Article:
All about Eating Disorder

It is important to eat to live, but life is not for eating. Eating has a great deal to do with personality and wellbeing. But every time it’s over, eating disorder unbalances the diet of patients and even patients stop eating. Overall, eating disorder is a psychiatric condition in which the patient suffers from a disturbed diet and clinical theories and procedures have since discussed the treatments. The theory explains that patients have been traumatized from anguished actions to life-threatening position, eventually impacting the routine of the patient whether it is food or other everyday routine. The authors said that “feelings about work, school, relationships, day-to-day activities and one’s experience of emotional well being are determined by what has or has not been eaten or by a number on a scale.” Anorexia nervosa and bulimia nervosa, recognised by the medical sciences of psychology, are the most common disorders. There are also other types of conditions that are known as compulsive overeating, rumination syndrome, and selective eating disorder. Our website provides info on Self emBody Therapy – EMDR, Eating Disorders, Anxiety – Eating Disorder Therapy San Diego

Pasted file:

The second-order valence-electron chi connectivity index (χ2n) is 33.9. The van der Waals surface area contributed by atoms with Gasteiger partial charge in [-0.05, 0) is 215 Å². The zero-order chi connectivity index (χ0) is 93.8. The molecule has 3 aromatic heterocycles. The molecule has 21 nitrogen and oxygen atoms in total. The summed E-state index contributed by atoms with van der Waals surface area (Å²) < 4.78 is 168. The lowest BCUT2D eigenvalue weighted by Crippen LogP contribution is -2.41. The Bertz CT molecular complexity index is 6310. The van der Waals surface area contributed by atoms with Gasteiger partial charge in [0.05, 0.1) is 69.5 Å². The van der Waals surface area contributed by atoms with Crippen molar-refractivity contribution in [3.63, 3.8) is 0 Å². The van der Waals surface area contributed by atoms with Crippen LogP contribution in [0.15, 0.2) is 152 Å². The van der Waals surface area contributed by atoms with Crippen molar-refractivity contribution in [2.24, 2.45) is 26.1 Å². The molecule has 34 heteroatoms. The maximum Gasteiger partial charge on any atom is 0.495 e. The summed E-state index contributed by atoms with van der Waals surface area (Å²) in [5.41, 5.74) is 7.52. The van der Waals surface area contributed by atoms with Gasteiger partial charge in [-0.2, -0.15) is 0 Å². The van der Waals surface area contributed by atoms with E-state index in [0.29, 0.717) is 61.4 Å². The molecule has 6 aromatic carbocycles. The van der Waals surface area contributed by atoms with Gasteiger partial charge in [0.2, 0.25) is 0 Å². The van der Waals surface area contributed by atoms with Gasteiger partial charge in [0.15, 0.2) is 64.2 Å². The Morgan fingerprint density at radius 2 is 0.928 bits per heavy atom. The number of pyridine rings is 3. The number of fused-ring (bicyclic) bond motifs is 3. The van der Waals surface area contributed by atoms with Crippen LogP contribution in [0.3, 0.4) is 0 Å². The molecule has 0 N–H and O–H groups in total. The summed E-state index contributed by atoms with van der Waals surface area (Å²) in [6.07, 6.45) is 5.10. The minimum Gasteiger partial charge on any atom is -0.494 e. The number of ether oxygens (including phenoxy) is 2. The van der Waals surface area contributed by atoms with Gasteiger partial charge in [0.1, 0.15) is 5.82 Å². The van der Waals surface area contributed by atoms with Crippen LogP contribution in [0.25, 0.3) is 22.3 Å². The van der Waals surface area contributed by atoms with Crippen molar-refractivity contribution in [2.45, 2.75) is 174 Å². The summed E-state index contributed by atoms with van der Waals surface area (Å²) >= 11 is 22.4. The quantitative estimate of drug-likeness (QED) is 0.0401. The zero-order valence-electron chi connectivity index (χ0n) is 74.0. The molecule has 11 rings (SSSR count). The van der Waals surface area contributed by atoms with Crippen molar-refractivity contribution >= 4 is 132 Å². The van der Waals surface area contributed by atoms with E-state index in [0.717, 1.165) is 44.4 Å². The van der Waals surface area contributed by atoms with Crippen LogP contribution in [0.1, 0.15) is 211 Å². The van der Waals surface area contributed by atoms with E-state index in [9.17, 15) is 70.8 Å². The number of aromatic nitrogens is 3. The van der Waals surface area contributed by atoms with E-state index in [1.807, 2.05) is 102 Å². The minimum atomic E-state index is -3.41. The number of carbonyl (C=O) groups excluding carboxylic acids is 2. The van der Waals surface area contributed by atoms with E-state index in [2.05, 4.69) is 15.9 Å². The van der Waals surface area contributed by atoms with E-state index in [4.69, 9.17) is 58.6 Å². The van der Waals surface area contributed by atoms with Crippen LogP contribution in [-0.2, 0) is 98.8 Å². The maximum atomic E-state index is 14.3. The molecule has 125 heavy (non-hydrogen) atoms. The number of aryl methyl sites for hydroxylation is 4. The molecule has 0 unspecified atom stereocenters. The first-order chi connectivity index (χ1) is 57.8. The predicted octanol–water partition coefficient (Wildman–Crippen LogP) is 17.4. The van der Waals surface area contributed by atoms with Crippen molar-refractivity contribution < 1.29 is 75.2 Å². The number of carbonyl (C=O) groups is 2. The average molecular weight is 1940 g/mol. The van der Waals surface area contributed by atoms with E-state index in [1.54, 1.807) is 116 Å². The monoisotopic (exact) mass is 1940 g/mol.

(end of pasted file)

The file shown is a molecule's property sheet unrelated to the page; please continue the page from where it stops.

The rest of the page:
Eating disorder refers to the overlapping eating condition that can be treated as the pathological behavior of the patient with different types of conventional psychopathology against the daily eating schedule. By and wide, the psychopathology associated with anorexia nervosa helps to intervene with treatment. In anorexia nervosa, consciousness control and behavioral therapy interventions are effective in promoting weight gain. The efficacy of the treatments is limited to anorexia nervosa, which may be attributed to the negative perception of the body along with low body weight. Antidepressant drugs can reduce binging, bulimia nervosa purging, and binge eating disorder; but this is a self-medication to use some antidepressant medication to release perception of poor body image. Binging and purging may also be minimized by cognitive or behavioral therapy treatments, although behavioral therapy is more effective compared to treatment. This notion suggests that psychotherapy is more effective than medicine in treating the eating disorder. Moreover, improvements in cognitive/behavioral psychotherapy treatments last longer than treatment, and the rates of regression are much higher and more widespread. Most research suggest that no gain of medication over cognitive/behavioral therapy alone in reducing bulimic symptoms even in the medicated age.